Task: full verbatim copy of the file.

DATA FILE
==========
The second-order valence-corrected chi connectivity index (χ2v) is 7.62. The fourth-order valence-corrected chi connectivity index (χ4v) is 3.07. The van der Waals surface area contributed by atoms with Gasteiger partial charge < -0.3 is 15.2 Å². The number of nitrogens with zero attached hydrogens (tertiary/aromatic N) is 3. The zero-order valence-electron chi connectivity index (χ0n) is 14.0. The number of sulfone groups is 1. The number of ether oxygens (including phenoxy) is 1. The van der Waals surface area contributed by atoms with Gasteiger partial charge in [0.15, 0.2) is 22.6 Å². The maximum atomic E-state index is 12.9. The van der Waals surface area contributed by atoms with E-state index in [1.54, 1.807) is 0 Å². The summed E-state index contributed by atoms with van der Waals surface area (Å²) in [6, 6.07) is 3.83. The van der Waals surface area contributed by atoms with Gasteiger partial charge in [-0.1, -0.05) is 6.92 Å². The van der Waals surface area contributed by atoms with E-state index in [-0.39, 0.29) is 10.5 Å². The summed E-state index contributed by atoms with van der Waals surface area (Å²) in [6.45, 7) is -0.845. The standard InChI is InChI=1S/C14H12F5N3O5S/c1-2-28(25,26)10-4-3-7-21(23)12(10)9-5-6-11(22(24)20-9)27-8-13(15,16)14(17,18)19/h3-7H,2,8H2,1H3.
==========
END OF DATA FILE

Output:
The second-order valence-corrected chi connectivity index (χ2v) is 7.62. The fourth-order valence-corrected chi connectivity index (χ4v) is 3.07. The van der Waals surface area contributed by atoms with Gasteiger partial charge < -0.3 is 15.2 Å². The number of nitrogens with zero attached hydrogens (tertiary/aromatic N) is 3. The zero-order valence-electron chi connectivity index (χ0n) is 14.0. The number of sulfone groups is 1. The number of ether oxygens (including phenoxy) is 1. The van der Waals surface area contributed by atoms with Gasteiger partial charge in [0.15, 0.2) is 22.6 Å². The maximum atomic E-state index is 12.9. The van der Waals surface area contributed by atoms with E-state index in [1.54, 1.807) is 0 Å². The summed E-state index contributed by atoms with van der Waals surface area (Å²) in [6, 6.07) is 3.83. The van der Waals surface area contributed by atoms with Gasteiger partial charge in [-0.1, -0.05) is 6.92 Å². The van der Waals surface area contributed by atoms with E-state index in [-0.39, 0.29) is 10.5 Å². The summed E-state index contributed by atoms with van der Waals surface area (Å²) in [6.45, 7) is -0.845. The standard InChI is InChI=1S/C14H12F5N3O5S/c1-2-28(25,26)10-4-3-7-21(23)12(10)9-5-6-11(22(24)20-9)27-8-13(15,16)14(17,18)19/h3-7H,2,8H2,1H3.